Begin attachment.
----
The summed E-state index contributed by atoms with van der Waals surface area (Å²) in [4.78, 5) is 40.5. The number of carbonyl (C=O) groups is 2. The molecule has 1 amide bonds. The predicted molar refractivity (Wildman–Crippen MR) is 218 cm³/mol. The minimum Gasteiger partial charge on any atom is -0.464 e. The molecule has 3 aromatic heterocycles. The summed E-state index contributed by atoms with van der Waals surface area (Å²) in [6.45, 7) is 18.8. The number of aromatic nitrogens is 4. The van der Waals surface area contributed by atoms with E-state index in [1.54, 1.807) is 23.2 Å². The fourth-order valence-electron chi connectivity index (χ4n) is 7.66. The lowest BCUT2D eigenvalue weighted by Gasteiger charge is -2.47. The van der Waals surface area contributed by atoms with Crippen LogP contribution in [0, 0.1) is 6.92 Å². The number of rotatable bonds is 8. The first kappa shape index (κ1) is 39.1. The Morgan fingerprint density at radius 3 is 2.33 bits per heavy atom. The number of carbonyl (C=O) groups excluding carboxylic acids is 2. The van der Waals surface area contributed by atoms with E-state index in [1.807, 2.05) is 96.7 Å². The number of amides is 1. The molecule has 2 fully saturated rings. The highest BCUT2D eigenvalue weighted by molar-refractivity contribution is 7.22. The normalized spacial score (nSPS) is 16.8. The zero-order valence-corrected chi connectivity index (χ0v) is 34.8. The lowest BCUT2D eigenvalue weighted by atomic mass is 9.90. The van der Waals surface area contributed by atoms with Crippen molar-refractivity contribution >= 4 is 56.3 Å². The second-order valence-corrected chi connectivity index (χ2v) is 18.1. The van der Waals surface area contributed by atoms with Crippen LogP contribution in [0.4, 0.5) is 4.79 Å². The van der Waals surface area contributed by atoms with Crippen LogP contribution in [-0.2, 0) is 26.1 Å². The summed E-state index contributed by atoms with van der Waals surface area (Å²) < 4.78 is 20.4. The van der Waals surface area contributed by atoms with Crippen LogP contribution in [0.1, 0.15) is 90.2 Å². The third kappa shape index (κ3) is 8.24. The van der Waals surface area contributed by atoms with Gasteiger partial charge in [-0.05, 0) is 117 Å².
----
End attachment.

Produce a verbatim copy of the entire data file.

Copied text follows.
The summed E-state index contributed by atoms with van der Waals surface area (Å²) in [4.78, 5) is 40.5. The number of carbonyl (C=O) groups is 2. The molecule has 1 amide bonds. The predicted molar refractivity (Wildman–Crippen MR) is 218 cm³/mol. The minimum Gasteiger partial charge on any atom is -0.464 e. The molecule has 3 aromatic heterocycles. The summed E-state index contributed by atoms with van der Waals surface area (Å²) in [6.45, 7) is 18.8. The number of aromatic nitrogens is 4. The van der Waals surface area contributed by atoms with E-state index in [1.54, 1.807) is 23.2 Å². The fourth-order valence-electron chi connectivity index (χ4n) is 7.66. The lowest BCUT2D eigenvalue weighted by Gasteiger charge is -2.47. The van der Waals surface area contributed by atoms with Crippen LogP contribution in [0, 0.1) is 6.92 Å². The number of rotatable bonds is 8. The first kappa shape index (κ1) is 39.1. The Morgan fingerprint density at radius 3 is 2.33 bits per heavy atom. The number of carbonyl (C=O) groups excluding carboxylic acids is 2. The van der Waals surface area contributed by atoms with E-state index in [1.807, 2.05) is 96.7 Å². The number of amides is 1. The molecule has 2 fully saturated rings. The highest BCUT2D eigenvalue weighted by molar-refractivity contribution is 7.22. The normalized spacial score (nSPS) is 16.8. The zero-order valence-corrected chi connectivity index (χ0v) is 34.8. The lowest BCUT2D eigenvalue weighted by atomic mass is 9.90. The van der Waals surface area contributed by atoms with Crippen molar-refractivity contribution >= 4 is 56.3 Å². The second-order valence-corrected chi connectivity index (χ2v) is 18.1. The van der Waals surface area contributed by atoms with Crippen LogP contribution in [0.4, 0.5) is 4.79 Å². The van der Waals surface area contributed by atoms with Crippen LogP contribution in [-0.2, 0) is 26.1 Å². The summed E-state index contributed by atoms with van der Waals surface area (Å²) < 4.78 is 20.4. The van der Waals surface area contributed by atoms with Crippen LogP contribution in [0.1, 0.15) is 90.2 Å². The third kappa shape index (κ3) is 8.24. The van der Waals surface area contributed by atoms with Gasteiger partial charge in [-0.05, 0) is 117 Å².